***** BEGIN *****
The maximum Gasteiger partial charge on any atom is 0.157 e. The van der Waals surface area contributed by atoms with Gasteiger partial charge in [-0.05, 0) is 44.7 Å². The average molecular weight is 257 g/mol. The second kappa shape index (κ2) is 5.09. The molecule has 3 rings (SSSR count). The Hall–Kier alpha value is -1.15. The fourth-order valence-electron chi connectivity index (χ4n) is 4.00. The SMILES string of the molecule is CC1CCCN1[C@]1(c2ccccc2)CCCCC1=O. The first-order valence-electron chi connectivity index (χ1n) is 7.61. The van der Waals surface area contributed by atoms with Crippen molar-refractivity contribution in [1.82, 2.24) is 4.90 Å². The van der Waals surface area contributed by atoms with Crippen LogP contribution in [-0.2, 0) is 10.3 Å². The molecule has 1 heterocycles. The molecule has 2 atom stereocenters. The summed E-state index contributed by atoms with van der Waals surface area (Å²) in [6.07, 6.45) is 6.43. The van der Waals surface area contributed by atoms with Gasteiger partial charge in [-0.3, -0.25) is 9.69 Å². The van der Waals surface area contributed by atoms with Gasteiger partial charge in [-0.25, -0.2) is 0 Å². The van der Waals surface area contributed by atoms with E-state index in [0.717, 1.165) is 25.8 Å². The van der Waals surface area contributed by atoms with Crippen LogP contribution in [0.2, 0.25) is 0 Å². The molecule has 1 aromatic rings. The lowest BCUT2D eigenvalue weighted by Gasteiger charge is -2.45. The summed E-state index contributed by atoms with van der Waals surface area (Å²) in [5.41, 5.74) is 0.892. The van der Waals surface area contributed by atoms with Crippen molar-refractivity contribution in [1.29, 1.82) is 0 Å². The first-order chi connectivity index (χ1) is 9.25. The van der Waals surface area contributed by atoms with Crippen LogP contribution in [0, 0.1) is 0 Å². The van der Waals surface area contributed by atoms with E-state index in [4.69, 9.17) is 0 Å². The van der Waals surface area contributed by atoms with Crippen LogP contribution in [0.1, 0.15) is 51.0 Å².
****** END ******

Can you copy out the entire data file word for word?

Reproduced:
The maximum Gasteiger partial charge on any atom is 0.157 e. The van der Waals surface area contributed by atoms with Gasteiger partial charge in [-0.05, 0) is 44.7 Å². The average molecular weight is 257 g/mol. The second kappa shape index (κ2) is 5.09. The molecule has 3 rings (SSSR count). The Hall–Kier alpha value is -1.15. The fourth-order valence-electron chi connectivity index (χ4n) is 4.00. The SMILES string of the molecule is CC1CCCN1[C@]1(c2ccccc2)CCCCC1=O. The first-order valence-electron chi connectivity index (χ1n) is 7.61. The van der Waals surface area contributed by atoms with Crippen molar-refractivity contribution in [1.82, 2.24) is 4.90 Å². The van der Waals surface area contributed by atoms with Crippen LogP contribution in [-0.2, 0) is 10.3 Å². The molecule has 1 heterocycles. The molecule has 2 atom stereocenters. The summed E-state index contributed by atoms with van der Waals surface area (Å²) in [6.07, 6.45) is 6.43. The van der Waals surface area contributed by atoms with Gasteiger partial charge in [-0.3, -0.25) is 9.69 Å². The van der Waals surface area contributed by atoms with Gasteiger partial charge in [-0.25, -0.2) is 0 Å². The van der Waals surface area contributed by atoms with E-state index in [0.717, 1.165) is 25.8 Å². The van der Waals surface area contributed by atoms with Crippen LogP contribution in [0.2, 0.25) is 0 Å². The molecule has 1 aromatic rings. The lowest BCUT2D eigenvalue weighted by Gasteiger charge is -2.45. The summed E-state index contributed by atoms with van der Waals surface area (Å²) in [5.41, 5.74) is 0.892. The van der Waals surface area contributed by atoms with Crippen molar-refractivity contribution in [1.29, 1.82) is 0 Å². The first-order chi connectivity index (χ1) is 9.25. The van der Waals surface area contributed by atoms with Crippen LogP contribution in [0, 0.1) is 0 Å². The van der Waals surface area contributed by atoms with E-state index in [4.69, 9.17) is 0 Å². The van der Waals surface area contributed by atoms with Crippen LogP contribution in [0.1, 0.15) is 51.0 Å².